Lindsey Vonn

Lindsey Vonn stronger in second comeback race (video)

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Lindsey Vonn made major strides in less than 24 hours between her first two races since major knee surgery.

The Olympic downhill champion finished 11th in a downhill at Lake Louise, Alberta, on Saturday afternoon.

On Friday, Vonn was 40th in another Lake Louise downhill, her first race since blowing out her right knee at the World Championships in February.

On Nov. 19, she partially tore the ACL in the same knee in a training crash.

On Saturday, German Maria Hoefl-Riesch won in 1 minute, 55.09 seconds. Hoefl-Riesch also won Friday’s downhill. Vonn was 3.19 seconds behind Hoefl-Riesch on Friday and 1.26 seconds behind her Saturday.

Vonn pumped her fist after finishing.

“That was much better. A lot more like it,” Vonn said, according to The Associated Press, in below-zero temperatures. “I’m just really happy with the improvements that I made from yesterday. And just in general, my whole body language was different. I was more aggressive and just more confident and comfortable.”

Vonn decided to race this weekend following a training run Wednesday. She said her right knee felt “stable,” though she skipped an opportunity at taking another training run Thursday. She said she would race with a knee brace.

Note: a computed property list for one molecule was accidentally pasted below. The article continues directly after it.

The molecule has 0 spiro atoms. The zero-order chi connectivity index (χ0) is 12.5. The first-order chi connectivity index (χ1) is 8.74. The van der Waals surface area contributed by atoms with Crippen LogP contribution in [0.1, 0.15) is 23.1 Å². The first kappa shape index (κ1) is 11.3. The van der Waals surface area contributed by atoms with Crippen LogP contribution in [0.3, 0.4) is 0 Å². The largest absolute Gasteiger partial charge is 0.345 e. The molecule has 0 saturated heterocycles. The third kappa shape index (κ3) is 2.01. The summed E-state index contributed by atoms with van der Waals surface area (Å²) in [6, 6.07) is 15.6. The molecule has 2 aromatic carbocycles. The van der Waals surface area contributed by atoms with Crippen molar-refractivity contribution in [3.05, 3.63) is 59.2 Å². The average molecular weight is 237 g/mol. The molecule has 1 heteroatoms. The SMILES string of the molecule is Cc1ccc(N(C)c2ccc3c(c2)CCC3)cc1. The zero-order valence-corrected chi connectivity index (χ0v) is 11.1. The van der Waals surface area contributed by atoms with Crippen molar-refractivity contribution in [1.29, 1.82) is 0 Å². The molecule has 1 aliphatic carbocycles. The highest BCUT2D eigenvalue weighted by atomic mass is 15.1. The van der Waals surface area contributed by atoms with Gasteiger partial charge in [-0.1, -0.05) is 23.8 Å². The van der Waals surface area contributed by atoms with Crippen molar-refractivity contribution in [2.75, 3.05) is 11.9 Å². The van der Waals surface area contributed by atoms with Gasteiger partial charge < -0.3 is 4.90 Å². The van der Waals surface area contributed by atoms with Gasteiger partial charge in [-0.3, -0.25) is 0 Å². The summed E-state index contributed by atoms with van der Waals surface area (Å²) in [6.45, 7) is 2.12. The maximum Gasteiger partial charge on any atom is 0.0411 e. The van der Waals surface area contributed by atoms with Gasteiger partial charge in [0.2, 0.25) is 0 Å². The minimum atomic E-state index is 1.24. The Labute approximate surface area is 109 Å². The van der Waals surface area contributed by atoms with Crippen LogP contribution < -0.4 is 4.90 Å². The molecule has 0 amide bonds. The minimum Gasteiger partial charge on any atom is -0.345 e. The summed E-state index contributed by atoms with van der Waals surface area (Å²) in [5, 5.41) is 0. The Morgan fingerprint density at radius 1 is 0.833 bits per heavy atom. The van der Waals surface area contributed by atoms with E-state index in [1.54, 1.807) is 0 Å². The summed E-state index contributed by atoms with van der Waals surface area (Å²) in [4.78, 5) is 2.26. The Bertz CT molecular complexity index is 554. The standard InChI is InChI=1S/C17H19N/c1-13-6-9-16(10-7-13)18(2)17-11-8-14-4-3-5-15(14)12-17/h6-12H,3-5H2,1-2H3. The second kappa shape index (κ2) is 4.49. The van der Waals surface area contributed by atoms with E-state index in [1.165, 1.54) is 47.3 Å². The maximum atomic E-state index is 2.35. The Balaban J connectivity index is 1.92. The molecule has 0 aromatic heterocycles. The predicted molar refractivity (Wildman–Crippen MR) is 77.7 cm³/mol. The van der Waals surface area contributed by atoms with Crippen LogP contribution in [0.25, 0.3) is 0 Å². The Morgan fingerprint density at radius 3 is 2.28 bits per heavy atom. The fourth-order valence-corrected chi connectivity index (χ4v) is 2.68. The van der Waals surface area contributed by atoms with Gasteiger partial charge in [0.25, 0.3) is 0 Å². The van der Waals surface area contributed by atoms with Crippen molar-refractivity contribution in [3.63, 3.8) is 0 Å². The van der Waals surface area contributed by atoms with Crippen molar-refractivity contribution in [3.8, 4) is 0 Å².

“[Friday], it felt rusty,” Vonn said. “Just hadn’t done it in so long. I was too nervous.

“And today, it was much more like myself. I still made mistakes and it wasn’t my best skiing, but it’s a long way from where I was yesterday. Hopefully I can continue to improve.”

She’s skiing at a course nicknamed “Lake Lindsey” for her overwhelming success there. She had won the last seven World Cup races at Lake Louise before this weekend. She didn’t finish lower than second at a Lake Louise race from 2009 through 2012.

“At least you can ski,” Hoefl-Riesch, the 2011 World Cup overall champion, told Vonn after Saturday’s race, according to the AP. “Maybe it gets better.”

Vonn is expected to race in a super-G on Sunday at 1 p.m. ET in Lake Louise. Universal Sports will have coverage.

“Just need to continue improving and continue taking steps every day. It doesn’t take me long. I’m a fast learner,” Vonn said, according to the AP. “I need a couple of tries to kind of get the butterflies out and get the nerves to calm down. Now I feel like I’m in a really good place.”

Overall, the U.S. women’s speed team improved over its dismal early-season results.

Stacey Cook, who was fourth in last season’s World Cup downhill standings, was right behind Vonn in 12th. That’s Cook’s best finish this season.

Leanne Smith was 17th after taking 49th on Friday. Julia Mancuso improved five spots from 26th to 21st.

Lake Louise Downhill
1. Maria Hoefl-Riesch (GER) 1:55.09
2. Tina Weirather (LIE) 1:55.43
3. Anna Fenninger (AUT) 1:55.56
4. Maria Kaufmann-Abderhalden (SUI) 1:55.92
5. Elena Fanchini (ITA) 1:55.93
6. Tina Maze (SLO) 1:56.00
7. Comelia Huetter (AUT) 1:56.08
8. Kajsa Kling (SWE) 1:56.09
9. Dominique Gisin (SUI) 1:56.13
10. Elisabeth Goergl (AUT) 1:56.17
11. Lindsey Vonn (USA) 1:56.35
12. Stacey Cook (USA) 1:56.47
17. Leanne Smith (USA) 1:56.77
21. Julia Mancuso (USA) 1:56.86
31. Jacqueline Wiles (USA) 1:57.47
46. Julia Ford (USA) 1:58.43
50. Laurenne Ross (USA) 1:59.12

Ligety fifth in Beaver Creek super-G

Adelina Sotnikova likely to skip whole season, eyes 2018 Olympics